I’ve been single for 12 years now and counting. For me, it is just too much of a risk, I’ve found on balance I’m happier on my own than taking a risk on someone with the fallout and heartache from realising they are not their persona. Infact the people with the sparkliest, most outgoing personalities are often the ones to avoid.

    Premier Icon stevextc
    Free Member

    handybar

    It took me a long time to realise there is a major gulf between the face people show the world (persona) and the person beneath.
    I’ve been single for 12 years now and counting. For me, it is just too much of a risk, I’ve found on balance I’m happier on my own than taking a risk on someone with the fallout and heartache from realising they are not their persona. Infact the people with the sparkliest, most outgoing personalities are often the ones to avoid.

    Probably not everyone though if your happy not suggesting you change 😀
    Something I said earlier was “I think it’s probably a case that some of us just fall for this far easier than others and to some extent that is probably biased towards people who basically just try and be a “nice guy” but I think it’s a bit deeper …

    The one thing every narcissist has is a terrible story about their bast*** ex partner and I guess some of us are just not only suckers to believe it but we also look or give out signals we are suckers for it.

    Being a bit generous … I don’t think the narcissist can actually NOT do this, it’s like giving a kitten a ball of wool… and from their perspective they can’t see any different.

    I had to laugh at the comment someone made about getting councelling… and the “right off you go then .. get fixed as its all your fault” … from THEIR perspective this is entirely the case and suggesting councelling is an admission it must be your fault.

    Premier Icon tomparkin
    Free Member

    I don’t have much to offer on breakups or narcissism, thankfully.

    However, as someone whose parents split up when I was quite young, I would echo the encouragement to avoid making negative comments about your ex in front of the kids.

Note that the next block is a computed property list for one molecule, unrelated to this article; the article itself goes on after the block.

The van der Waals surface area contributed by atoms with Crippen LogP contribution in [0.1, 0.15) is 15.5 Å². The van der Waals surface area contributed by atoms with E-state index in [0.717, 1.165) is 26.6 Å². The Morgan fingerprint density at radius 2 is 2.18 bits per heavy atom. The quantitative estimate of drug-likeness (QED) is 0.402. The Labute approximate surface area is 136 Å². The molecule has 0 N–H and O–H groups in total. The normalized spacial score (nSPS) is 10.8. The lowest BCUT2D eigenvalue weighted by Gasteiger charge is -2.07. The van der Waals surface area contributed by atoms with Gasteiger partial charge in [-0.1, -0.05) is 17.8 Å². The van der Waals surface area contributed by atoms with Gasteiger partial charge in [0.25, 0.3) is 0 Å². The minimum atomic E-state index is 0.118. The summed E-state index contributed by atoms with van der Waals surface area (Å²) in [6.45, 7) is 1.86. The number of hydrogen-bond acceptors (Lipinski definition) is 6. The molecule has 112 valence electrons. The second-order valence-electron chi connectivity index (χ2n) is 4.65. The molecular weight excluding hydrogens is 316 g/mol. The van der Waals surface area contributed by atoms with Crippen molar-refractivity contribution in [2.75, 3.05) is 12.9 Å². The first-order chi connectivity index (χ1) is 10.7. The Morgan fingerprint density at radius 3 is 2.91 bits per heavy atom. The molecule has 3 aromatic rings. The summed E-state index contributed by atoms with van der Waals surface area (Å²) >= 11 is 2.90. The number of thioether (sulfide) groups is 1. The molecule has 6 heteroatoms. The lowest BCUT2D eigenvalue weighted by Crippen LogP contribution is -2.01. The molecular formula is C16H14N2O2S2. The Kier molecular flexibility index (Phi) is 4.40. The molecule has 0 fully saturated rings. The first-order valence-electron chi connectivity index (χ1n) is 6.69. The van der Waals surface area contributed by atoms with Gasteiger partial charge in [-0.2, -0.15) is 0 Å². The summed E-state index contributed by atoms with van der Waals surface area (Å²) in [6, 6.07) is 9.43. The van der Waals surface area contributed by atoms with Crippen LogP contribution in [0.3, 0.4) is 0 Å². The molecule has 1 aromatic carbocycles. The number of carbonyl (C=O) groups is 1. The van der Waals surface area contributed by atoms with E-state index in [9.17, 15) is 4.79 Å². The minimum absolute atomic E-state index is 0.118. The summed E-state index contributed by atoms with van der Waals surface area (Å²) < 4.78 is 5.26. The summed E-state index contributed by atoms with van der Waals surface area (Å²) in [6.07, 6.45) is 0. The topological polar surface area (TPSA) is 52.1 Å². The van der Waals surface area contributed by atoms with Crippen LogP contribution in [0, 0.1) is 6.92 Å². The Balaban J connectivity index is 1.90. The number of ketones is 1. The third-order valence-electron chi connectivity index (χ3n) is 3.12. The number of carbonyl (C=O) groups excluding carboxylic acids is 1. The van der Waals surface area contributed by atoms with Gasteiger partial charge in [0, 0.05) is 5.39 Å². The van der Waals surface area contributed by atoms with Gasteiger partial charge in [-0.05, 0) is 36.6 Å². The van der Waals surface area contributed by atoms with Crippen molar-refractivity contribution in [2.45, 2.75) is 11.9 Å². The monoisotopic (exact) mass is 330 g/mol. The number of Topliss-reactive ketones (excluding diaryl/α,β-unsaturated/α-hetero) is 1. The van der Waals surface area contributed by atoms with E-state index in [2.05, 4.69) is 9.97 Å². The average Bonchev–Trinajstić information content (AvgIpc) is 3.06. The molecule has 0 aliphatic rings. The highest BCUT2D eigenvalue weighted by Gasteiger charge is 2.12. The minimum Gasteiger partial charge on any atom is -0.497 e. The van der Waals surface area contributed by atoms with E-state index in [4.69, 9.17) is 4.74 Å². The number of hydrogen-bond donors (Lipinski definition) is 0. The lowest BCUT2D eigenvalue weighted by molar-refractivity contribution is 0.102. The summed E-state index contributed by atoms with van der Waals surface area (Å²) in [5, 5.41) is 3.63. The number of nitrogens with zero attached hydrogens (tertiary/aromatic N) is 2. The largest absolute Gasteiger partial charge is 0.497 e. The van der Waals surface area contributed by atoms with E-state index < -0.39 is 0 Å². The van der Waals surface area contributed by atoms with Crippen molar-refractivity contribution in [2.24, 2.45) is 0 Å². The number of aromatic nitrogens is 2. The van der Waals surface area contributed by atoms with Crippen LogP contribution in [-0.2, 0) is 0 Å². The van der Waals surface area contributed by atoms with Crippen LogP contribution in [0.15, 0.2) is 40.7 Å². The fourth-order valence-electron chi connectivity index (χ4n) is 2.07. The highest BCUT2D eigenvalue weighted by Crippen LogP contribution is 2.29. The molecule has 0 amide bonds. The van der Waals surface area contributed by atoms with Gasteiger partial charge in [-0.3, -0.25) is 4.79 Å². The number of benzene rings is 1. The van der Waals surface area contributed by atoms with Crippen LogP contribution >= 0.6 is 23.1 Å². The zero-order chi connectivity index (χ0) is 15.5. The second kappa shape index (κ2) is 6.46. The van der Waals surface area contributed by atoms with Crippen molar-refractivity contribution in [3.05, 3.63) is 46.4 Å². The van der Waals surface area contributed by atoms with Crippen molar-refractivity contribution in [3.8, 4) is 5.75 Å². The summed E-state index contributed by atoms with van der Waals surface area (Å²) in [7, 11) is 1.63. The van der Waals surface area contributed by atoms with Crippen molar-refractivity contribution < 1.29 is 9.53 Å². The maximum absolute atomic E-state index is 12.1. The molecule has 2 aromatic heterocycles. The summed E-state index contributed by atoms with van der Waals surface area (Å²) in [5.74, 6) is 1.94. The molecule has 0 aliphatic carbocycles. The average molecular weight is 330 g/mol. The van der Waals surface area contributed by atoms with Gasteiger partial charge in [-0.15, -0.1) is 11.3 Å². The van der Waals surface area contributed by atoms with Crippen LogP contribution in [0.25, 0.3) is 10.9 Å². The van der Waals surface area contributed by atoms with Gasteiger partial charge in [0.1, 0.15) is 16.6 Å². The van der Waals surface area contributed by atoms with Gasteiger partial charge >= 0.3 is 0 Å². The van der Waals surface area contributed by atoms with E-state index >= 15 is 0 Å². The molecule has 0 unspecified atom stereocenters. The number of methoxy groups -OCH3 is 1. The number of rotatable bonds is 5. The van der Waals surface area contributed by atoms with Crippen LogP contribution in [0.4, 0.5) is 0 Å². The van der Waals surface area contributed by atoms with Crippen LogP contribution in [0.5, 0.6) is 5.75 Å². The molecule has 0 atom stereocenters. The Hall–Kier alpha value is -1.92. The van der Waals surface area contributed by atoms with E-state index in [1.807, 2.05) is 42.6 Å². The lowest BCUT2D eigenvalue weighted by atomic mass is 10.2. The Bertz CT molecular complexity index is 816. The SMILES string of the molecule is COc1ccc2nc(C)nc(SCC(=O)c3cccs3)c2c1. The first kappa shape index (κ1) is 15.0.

By and large, my parents had a very civil relationship while I was growing up, which I think in retrospect was largely for the benefit of me and my sister.

    One parent did however say the odd derogatory thing about the other, and this is more confusing than you might expect for a child or young person. You love both your parents, you look up to them, and now one of them is saying something nasty about the other. I still think about some of these comments now, decades on! Which is weird, because I don’t even remember the content of much of it, and I don’t recall caring much at the time. But there you go, the mind is a mysterious thing.

    Were my marriage to break up now, I’d be doing my best to remember that my ex was still my children’s mother, and she always will be. And as such, if I had nothing nice to say about her to them, I’d be saying nothing.

    It sounds as though you’re doing a good job OP, all the best.

    Premier Icon handybar
    Free Member

    I hear the term narcissist a lot now, I don’t think I’ve ever been caught up with one – my red flag detector has always been quite good overall – but it’s more that you realise everyone has some major issues, which you only learn about close-up. Plus people can change from good to bad.
    The question for me I suppose is whether together, as a team/partnership, you can overcome your collective hang-ups and problems and be happier than on your own. Communication, apologies, patience, forgiveness from both parties, rather than creating an abuser-abused dynamic which seems all too common after the honeymoon period has worn off.
    I did meet someone recently and I suddenly realised why the “love” industry is so lucrative, the feeling can be overpowering. I wasn’t comfortable with the feelings so didn’t pursue anything, plus I’ve just seen too many bad break-ups of late to think that I could be the exception not the rule.

    Premier Icon greenskin
    Full Member

    @cougar Wow, some comparable situations there dude. Sad to read, life can be mean, people can be worse. Easy to judge when you’re not living that life.

    Premier Icon Cougar
    Full Member

    Thanks for that. I was rather expecting a reaction of “WTF is wrong with you, man up!”

    The question for me I suppose is whether together, as a team/partnership, you can overcome your collective hang-ups and problems and be happier than on your own.

    That’s probably quite on point. A question we perhaps should be asking more is “how are you enriching my life?” If the answer is that you’d be happier / better off on your own, well, you only have the one life.

    I did meet someone recently and I suddenly realised why the “love” industry is so lucrative, the feeling can be overpowering. I wasn’t comfortable with the feelings so didn’t pursue anything, plus I’ve just seen too many bad break-ups of late to think that I could be the exception not the rule.

    I think that’s a real shame and it makes me genuinely sad.